I have to open by apologising for the very patchy appearance of the Links this summer: its been a combination of last-minute leave plans, technical snafus with our emailing system and a pile-up of deadlines that means the different demands on my time have been fighting like they’re on a dock in Montgomery (a serious take on that here). It’s over yet, either: there will be another break at the end of August and in the first week of September; in the Autumn, regular service will be resumed. In the mean time, I have—tentatively—seen a break in the deadline pile-up and I’m ‘celebrating’ by going on a close friend’s stag night tonight. He very sensibly has asked someone else to do the organization; left to me we would have a wine tasting in the early evening, watch a Marvel movie and some YouTube videos of Mahela Jayawardene batting and then be asleep by 10pm. Any hopes I have that tonight may follow that pattern were dashed when a message in the group chat complained that a proposed club closes too early. It closes at 3am. Wish me luck.
- While we’re talking about appropriate stag weekend activities, how about museums? I am a noted museum junkie and have often wished I could kidnap and miniaturize Neil MacGregor so I could carry him around the British Museum in my pocket, but most museums lack enough economics. Tim Harford has recently been musing about what he’d put in a museum of economics, and it prompted Planet Money to brainstorm ideas. There are some good ones here: particularly the giant stone disks used as currency in the Yap Islands in the Pacific (transcript). I’ve been thinking about what my contribution to such a museum would be, and I think my contribution would be my son’s jumpers. Not just because he and they are awesome, but because we bought a number of them in factory outlet shops in Hong Kong, where designs blatantly ripping off pop culture figures were being churned out: Ait-Man, Sidperman and Sooperman jumpers, all appropriately but slightly incorrectly illustrated. A testament to IP laws and the creativity of the market in navigating regulations.
- Ken Opalo has an excellent primer on the recent spate of Sahelian coups (is it a spate, or just an outbreak?). I know very little about the Sahel, and found these enormously illuminating. Highly recommended.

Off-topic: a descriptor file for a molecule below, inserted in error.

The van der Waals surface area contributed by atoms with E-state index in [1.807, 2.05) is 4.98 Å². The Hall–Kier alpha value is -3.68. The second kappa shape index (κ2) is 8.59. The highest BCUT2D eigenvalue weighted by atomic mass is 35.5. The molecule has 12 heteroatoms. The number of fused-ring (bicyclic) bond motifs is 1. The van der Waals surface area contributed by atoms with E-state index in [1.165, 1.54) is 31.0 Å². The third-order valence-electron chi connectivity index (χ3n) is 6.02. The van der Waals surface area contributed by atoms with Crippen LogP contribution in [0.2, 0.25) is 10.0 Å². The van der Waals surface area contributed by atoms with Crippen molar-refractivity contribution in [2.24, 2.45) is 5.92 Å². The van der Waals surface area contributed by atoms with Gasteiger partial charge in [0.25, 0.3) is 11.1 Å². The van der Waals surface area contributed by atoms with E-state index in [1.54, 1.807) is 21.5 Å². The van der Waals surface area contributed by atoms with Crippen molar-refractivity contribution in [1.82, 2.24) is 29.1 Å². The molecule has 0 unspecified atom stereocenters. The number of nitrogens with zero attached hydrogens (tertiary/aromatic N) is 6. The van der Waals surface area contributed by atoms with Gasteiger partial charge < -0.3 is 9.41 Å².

- There have been two very good write-ups of recent research on the health impacts of psychotherapy interventions in VoxDev in the last couple of weeks. In the first, Anett John and Kate Orkin use a visualization intervention to increase the uptake and use of a simple, cheap technology that meaningfully reduces the chances of diarrheal outbreaks, a major killer in parts of Africa. The visualization techniques apparently increase self-efficacy (that is, the belief that you can affect things that matter for your life) and this loosens a constraint to the use of chlorine tablets, an effect that is evident several years later. A second study, by David Murphy, uses a psychotherapy intervention to help reduce alcohol abuse, among rural populations where incredibly potent home brew is commonly drunk.
- Living in the UK and traveling abroad occasionally, I am really struck by how badly we seem to be doing compared to our peers; a feeling that is only strengthened when I travel up to Northumberland to visit my in-laws. Driving around the North East you see some of the deepest and most striking deprivation in the UK. As John Burn-Murdoch’s superb new FT column shows, the UK is basically one prosperous city, London, surrounded poor and stagnating mini-economies. Something is going very wrong here, and it does not seem like any of the political parties has a plan to fix it.
- More on the Ariely/Gino fraud case: NPR, who have often cited and used them, on the allegations here (transcript), and Andrew Gelman on one of the ways in which these sorts of cases go on so long: even when it’s an open secret that people are crooks, most people, most of the time, ignore it.
- I thought this piece from Development Impact, on the kind of impacts we should expect from public works programmes (most famously, India’s M-NREGA) was very good. Emanuela Galasso and Kathleen Beegle use a new meta-analysis to set out the different mechanisms through which a public works programme might meaningfully affect economic outcomes.
- And finally, the new season of Only Murders in the Building has finally dropped. One of the great joys of the first couple of seasons was the way in which Martin Short’s character existed just on the edge of being an outright jerk (always pulling back just in time and getting our sympathy back). The Ringer miss him out in their ‘Jerk Week’, but don’t worry: both Larry David and George Costanza are in it. They even have a proper classification of all the horrible people in pop culture. And on that happy note…
Have a great weekend, everyone!
CGD blog posts reflect the views of the authors, drawing on prior research and experience in their areas of expertise. CGD is a nonpartisan, independent organization and does not take institutional positions.